The United States has fired its biggest shot yet in the trade war with China. The U.S. had been expected to impose new tariffs targeting around $16 billion in Chinese goods this week, and China had been expected to respond in kind. But the U.S. blew up the cycle of gradual tit-for-tat escalation late on Tuesday by announcing 10 percent duties on some $200 billion in Chinese imports. (Beijing has not yet responded, largely because it doesn’t import enough from the U.S. to match that figure. It will likely resort to indirect measures, such as making life miserable for U.S. firms operating in China.) The previous rounds of U.S. tariffs selectively targeted certain products, but this round appears designed to inflict as much pain on the Chinese economy as possible, targeting a wide range of low-end manufactured products, from handbags to refrigerators to TVs, that form the backbone of the Chinese economy. The government also appears unconcerned with how the tariffs will affect U.S. consumers – even Republican lawmakers have criticized the move. Washington thinks that it can muscle China into a more advantageous deal than Beijing had previously been willing to consider. The two sides will have until late August to pull back from the precipice. It might be a good idea to order that cheap new flatscreen before then.
To ease the pressure from the U.S., Chinese leaders are looking far and wide for help from some friends. In Europe, Chinese Premier Li Keqiang portrayed China as a champion of free trade, overseeing the signing of some $23.5 billion in deals with German Chancellor Angela Merkel and meeting Central and Eastern European leaders in Bulgaria. Just hours after Li’s meeting with Merkel, Beijing also allowed Liu Xia, the widow of late Nobel Peace Prize winner Liu Xiaobo, to leave house arrest in China for Europe. It’s a nice gesture, but it will buy only so much goodwill for Beijing: Their criticisms of Trump’s trade policy aside, European states share many of Washington’s concerns about China, and European firms are already rerouting U.S.-bound supply chains to bypass China. Meanwhile, Chinese President Xi Jinping pledged more than $23 billion in loans to Arab states. He also said that China would like “to become the keeper of peace and stability in the Middle East.” Beijing apparently isn’t avoiding the region’s most intractable trouble spots, with aid earmarked for Palestine, Yemen and Syria. Be careful what you wish for.
The NATO summit takes place Wednesday. Will it mark the beginning of a Euro-American break? We’re watching for signs of division in the alliance over how to proceed. Which European countries don’t condemn Trump, who has criticized NATO for years now, will be telling. At the same time, Trump’s attention appears to be shifting to Nord Stream 2, the natural gas pipeline that runs from Russia to Germany. Ahead of the NATO summit, the president called Germany “totally controlled by Russia” because of Berlin’s support for the project.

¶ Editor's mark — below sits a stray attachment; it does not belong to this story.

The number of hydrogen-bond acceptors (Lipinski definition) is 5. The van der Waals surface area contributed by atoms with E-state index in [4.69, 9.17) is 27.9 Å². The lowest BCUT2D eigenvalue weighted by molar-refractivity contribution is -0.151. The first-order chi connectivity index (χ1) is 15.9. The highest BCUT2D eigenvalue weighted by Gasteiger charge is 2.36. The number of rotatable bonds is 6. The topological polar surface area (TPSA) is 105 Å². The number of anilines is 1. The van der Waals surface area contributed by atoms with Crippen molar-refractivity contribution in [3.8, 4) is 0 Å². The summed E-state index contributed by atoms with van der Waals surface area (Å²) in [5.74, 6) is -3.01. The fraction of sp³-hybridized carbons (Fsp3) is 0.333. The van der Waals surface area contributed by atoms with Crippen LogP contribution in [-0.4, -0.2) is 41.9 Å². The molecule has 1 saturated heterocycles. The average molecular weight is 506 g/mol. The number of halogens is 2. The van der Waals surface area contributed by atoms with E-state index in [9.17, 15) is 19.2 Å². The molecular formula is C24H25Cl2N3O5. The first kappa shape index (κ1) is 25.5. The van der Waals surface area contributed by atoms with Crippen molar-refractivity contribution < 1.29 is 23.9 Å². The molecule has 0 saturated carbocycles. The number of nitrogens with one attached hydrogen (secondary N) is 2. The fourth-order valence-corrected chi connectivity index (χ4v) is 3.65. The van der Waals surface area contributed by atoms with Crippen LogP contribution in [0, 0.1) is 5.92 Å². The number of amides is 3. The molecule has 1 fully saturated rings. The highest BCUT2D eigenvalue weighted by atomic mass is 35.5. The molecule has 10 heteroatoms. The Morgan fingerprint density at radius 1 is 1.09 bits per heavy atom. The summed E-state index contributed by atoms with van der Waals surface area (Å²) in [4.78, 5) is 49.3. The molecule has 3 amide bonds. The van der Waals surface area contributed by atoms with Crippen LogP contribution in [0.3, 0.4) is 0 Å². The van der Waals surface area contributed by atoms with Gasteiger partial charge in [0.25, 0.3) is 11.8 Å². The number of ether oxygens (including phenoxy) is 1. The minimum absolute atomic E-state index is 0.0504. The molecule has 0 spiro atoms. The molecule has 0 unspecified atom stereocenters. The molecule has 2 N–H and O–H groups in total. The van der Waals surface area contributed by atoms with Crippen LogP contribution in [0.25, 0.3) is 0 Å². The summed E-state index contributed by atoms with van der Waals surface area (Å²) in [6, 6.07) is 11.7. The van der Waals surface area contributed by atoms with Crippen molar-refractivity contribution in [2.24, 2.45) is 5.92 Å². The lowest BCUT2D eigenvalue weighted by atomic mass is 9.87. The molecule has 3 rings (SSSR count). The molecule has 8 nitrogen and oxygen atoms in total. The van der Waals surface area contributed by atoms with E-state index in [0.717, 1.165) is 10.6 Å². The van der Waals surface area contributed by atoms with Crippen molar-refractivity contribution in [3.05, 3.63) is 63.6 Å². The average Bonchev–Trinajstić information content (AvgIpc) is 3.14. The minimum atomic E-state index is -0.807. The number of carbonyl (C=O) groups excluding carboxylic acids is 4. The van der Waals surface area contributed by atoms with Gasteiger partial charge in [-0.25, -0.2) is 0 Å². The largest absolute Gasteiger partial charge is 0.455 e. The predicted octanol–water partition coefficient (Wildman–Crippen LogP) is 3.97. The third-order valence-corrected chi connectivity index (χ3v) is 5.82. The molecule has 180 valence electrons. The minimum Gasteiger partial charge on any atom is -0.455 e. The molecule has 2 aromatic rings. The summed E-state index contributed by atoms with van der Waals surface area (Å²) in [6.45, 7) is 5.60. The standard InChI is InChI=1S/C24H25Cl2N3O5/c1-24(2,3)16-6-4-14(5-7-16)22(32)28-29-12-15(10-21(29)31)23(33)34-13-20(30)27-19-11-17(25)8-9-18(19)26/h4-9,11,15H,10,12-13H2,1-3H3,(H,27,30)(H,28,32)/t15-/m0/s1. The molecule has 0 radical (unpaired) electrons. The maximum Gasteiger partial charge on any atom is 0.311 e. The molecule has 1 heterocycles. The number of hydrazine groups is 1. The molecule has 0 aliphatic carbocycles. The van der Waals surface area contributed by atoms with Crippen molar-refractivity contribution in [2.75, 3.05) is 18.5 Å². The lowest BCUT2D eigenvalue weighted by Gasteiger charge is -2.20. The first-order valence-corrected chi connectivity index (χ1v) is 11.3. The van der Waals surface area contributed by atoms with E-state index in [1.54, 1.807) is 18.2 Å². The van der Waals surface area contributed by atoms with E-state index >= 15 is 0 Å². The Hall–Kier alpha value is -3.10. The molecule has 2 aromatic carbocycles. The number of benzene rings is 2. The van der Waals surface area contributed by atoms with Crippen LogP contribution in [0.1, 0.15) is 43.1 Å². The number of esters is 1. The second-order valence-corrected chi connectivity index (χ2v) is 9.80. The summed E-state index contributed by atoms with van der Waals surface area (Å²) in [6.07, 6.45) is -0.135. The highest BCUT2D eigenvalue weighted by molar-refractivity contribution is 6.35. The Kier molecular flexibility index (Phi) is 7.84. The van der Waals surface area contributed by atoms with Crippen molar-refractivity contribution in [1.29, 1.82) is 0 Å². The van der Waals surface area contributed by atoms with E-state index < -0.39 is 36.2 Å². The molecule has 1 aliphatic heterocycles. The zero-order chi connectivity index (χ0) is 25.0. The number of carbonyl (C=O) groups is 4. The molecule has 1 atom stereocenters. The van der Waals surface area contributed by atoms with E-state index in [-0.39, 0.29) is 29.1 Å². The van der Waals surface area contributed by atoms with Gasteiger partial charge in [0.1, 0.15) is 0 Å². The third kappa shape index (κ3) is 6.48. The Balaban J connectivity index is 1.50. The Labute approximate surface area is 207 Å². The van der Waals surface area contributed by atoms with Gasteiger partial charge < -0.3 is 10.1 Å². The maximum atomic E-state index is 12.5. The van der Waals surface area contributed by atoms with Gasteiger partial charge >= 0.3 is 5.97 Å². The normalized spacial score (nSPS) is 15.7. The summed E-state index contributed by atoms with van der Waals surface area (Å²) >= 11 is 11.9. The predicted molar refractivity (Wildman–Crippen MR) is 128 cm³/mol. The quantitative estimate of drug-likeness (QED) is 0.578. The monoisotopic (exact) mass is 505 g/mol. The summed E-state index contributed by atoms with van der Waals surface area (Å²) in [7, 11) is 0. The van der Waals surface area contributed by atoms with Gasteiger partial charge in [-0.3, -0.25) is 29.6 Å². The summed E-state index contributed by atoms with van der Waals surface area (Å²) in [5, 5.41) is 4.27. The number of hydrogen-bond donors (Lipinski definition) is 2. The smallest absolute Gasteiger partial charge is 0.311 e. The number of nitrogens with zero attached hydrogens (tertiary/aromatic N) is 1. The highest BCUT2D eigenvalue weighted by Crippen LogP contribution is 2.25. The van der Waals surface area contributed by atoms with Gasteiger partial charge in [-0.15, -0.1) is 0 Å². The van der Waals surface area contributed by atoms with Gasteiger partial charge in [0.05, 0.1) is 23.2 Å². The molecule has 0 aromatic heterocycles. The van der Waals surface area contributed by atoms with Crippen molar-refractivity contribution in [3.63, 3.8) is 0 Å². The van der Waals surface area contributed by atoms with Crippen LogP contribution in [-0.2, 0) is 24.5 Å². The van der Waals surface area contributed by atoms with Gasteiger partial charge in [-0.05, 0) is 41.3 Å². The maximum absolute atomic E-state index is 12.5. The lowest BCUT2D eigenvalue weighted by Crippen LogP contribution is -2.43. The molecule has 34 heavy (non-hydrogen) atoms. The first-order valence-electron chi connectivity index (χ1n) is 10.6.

The Philippine public is starting to lose faith in Philippine President Rodrigo Duterte. According to a prominent Philippine poll, Duterte’s approval rating is at its lowest since he took office. Though it was still at a robust 65 percent, it was conducted before Duterte provoked the highly influential Catholic Church by squaring off against the Almighty himself, calling God “stupid” and pledging to resign if anyone could prove his existence. This isn’t exactly out of character for Duterte; his disdain for political correctness helped bring him to office. But iconoclasm won’t solve his country’s economic problems, nor will it prevent him from having to implement a range of new subsidies on Wednesday to combat rising inflation. Naturally, this only amplifies questions many in the Philippines are asking: Where has all the Chinese aid and investment gone? Wasn’t that the price for backing off the South China Sea dispute?
The never-ending name dispute between Greece and Macedonia took a new twist on Wednesday. Athens expelled two Russian diplomats (and pledged to deny entry to two others), ostensibly for undermining the fragile agreement on renaming Macedonia. According to Greek daily Kathimerini, the Russian diplomats are suspected of fomenting resistance to the deal, which Macedonia ratified on Tuesday, by propagating misinformation and even bribing Greek officials. Moscow vowed to respond in kind. The fact that Russia would care at all shows just how much a seemingly esoteric dispute has become intertwined with wider strategic issues – the low-grade standoff between NATO and Moscow, in particular.
- Germany is blocking an agreement on the European deposit insurance scheme to protect savers throughout the EU.
- Deadly protests in Azerbaijan erupted over the arrest of a gunman and several other suspects – who allegedly have ties to a radical Islamist group – accused of attacking the mayor of the town of Ganja.
- The U.S. appears set to place new tariffs on Spanish olives, and the European Commission is pledging to hit back.
- The U.S. is claiming that the patrols around Manbij are not, in fact, joint patrols but “independently coordinated.” Turkey is claiming that the People’s Protection Units, or YPG, has not been cleared from Manbij but only the areas where the patrols are taking place.
- The youth soccer team trapped for weeks in a cave in northern Thailand has been rescued, thanks to a dramatic multinational effort. Allow yourself a smile.